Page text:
O’Shea S, Lucey B, Cotter L. “In Vitro Activity Of Inula Helenium Against Staphylococcus Aureus Strains Including MRSA.” 2009.



Herb Name: Elecampane

Other names: Horseheal. Velvet Dock. Scabwort. Elf Dock. Wild Sunflower.

Latin name: Inula Helenium

Family: N.O. Compositae

Common part used: Root.

Elecampane is a perennial plant that is spread throughout the middle and south of Europe and through Asia to the Himalayas. It is cultivated in the USA, and is completely adapted to the habitats and climates of the eastern United States. It even grows wild in America, and is to be found at the sides of roads and in pastoral meadows.

The plant’s Latin name Helenium comes from an ancient legend that stated that the plant grew upon the spot that Helen of Troy’s tears fell.

The plant itself can grow to a height of between a meter and a meter and a half. It’s stem is thick, with deep furrows, and branched at the top. The entire plant is covered with down, and it has large leaves radially situated – the leaves can be from 30 to 40 centimeters long. This plants has yellow flowers a few centimeters across. It’s root is thick proportional to the stem, and well branched.

The blossoming period of Elecampane lies between June and August. The flowers grow on long stalks. The fruit is a quadrangle and has a ring of reddish hair on top.

Elecampane is well known on the continent due to it’s use in the popular production of absinthe, generally in Switzerland and France. However, in recent years modern medicine has begun to research the possible antibiotic properties of the herb itself – for example, extracts of Elecampane are known to kill Staphylococcus Aureus and other bacteria – this is invaluable in a world where many disease strains are proving increasingly resistant to conventional or standard antibiotics.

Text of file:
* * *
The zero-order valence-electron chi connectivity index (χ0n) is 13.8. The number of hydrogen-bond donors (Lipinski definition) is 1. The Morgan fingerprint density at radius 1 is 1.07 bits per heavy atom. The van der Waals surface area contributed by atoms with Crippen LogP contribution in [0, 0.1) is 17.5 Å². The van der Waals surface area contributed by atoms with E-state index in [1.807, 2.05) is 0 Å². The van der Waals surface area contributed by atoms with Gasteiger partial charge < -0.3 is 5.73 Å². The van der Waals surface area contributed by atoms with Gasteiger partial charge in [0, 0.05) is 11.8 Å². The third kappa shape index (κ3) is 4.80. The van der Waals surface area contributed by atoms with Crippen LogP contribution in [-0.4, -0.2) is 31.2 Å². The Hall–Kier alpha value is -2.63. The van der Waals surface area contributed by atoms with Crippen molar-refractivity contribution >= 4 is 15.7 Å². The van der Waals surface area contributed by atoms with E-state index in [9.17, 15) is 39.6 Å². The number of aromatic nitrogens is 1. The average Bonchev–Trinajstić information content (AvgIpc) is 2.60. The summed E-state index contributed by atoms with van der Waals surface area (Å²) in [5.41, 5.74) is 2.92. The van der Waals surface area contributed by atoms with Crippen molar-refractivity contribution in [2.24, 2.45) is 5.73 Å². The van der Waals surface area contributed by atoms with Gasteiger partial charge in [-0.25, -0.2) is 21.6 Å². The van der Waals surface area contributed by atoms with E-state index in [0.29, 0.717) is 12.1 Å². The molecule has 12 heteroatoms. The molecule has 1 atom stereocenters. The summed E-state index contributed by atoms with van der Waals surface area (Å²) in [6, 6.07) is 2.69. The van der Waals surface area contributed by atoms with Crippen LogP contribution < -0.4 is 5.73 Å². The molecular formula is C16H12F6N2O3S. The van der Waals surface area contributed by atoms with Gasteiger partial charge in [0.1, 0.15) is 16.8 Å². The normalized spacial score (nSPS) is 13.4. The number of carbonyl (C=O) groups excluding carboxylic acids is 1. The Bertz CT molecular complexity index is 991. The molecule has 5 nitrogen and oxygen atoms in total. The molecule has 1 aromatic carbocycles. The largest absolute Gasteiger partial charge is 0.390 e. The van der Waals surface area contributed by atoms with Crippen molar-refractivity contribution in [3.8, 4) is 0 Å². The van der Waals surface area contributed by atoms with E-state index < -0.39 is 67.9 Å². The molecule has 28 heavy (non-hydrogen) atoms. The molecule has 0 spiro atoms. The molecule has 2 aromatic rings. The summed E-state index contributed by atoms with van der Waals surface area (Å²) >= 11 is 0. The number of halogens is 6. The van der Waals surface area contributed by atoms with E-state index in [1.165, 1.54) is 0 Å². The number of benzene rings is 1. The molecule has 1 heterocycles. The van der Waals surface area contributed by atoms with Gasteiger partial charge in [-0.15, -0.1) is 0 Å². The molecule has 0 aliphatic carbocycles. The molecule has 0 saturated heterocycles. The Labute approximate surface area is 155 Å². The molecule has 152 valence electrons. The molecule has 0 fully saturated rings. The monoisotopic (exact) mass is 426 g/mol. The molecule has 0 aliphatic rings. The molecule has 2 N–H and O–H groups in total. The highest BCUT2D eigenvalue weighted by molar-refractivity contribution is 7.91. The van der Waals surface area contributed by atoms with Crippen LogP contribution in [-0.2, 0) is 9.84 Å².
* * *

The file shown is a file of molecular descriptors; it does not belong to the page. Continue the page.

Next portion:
Herb Name: Elecampane

Others names: Horse-heal, Marchalan

Latin name: Inula helenium

Family: Asteraceae

Common part used: Leaves, Root

Description: Elecampane is a rigid herb with a thick branching root, tall stem, large and toothed leaves, and broad yellow flowers.

Properties: Elecampane is an herb that is used in herbal medicine to treat coughs, pulmonary tuberculosis, bronchitis, various chest problems, and digestive system disorders. Elecampane is a warming herb. Its properties include: alterative, antiseptic, anthelmintic, astringent, antitussive, bitter, cholagogue, demulcent, diuretic, diaphoretic, expectorant, stimulant, stomachic, and tonic.

Contents: It contains inulin, helenin, and alantolactone.

Internal use: Elecampane removes toxins, boosts the immune system, improves digestion, and treats fungal and bacterial infections. An extract of Elecampane is a potent antiseptic and bactericide. The root is strongly anthelmintic (kills parasitic worms). Elecampane has anti-inflammatory effects; and is known to reduce mucous secretions.

External use: Externally, the plant can be used as a wash for varicose ulcers and skin inflammations.

Essential oil and aromatherapy use: The camphor scented essential oil extracted from the root is used medicinally and as a flavoring.

Safety precautions: Pregnant women are advised not to use this remedy. External use may cause allergic reactions.